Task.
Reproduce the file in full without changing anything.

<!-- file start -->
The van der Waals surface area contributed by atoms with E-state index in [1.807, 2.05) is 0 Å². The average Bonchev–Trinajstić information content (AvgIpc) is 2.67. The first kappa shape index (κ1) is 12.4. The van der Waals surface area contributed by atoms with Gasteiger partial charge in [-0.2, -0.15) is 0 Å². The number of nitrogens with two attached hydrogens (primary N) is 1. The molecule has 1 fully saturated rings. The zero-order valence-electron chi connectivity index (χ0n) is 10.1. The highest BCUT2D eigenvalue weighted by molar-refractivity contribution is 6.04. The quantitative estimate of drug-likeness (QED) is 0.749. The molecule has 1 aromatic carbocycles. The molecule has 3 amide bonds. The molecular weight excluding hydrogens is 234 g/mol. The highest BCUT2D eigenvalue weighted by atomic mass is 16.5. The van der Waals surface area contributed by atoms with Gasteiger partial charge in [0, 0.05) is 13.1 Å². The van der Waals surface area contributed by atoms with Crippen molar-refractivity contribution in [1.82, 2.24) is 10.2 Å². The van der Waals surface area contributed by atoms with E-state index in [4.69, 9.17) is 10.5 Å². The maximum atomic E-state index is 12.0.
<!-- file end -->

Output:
The van der Waals surface area contributed by atoms with E-state index in [1.807, 2.05) is 0 Å². The average Bonchev–Trinajstić information content (AvgIpc) is 2.67. The first kappa shape index (κ1) is 12.4. The van der Waals surface area contributed by atoms with Gasteiger partial charge in [-0.2, -0.15) is 0 Å². The number of nitrogens with two attached hydrogens (primary N) is 1. The molecule has 1 fully saturated rings. The zero-order valence-electron chi connectivity index (χ0n) is 10.1. The highest BCUT2D eigenvalue weighted by molar-refractivity contribution is 6.04. The quantitative estimate of drug-likeness (QED) is 0.749. The molecule has 1 aromatic carbocycles. The molecule has 3 amide bonds. The molecular weight excluding hydrogens is 234 g/mol. The highest BCUT2D eigenvalue weighted by atomic mass is 16.5. The van der Waals surface area contributed by atoms with Gasteiger partial charge in [0, 0.05) is 13.1 Å². The van der Waals surface area contributed by atoms with Crippen molar-refractivity contribution in [1.82, 2.24) is 10.2 Å². The van der Waals surface area contributed by atoms with E-state index in [4.69, 9.17) is 10.5 Å². The maximum atomic E-state index is 12.0.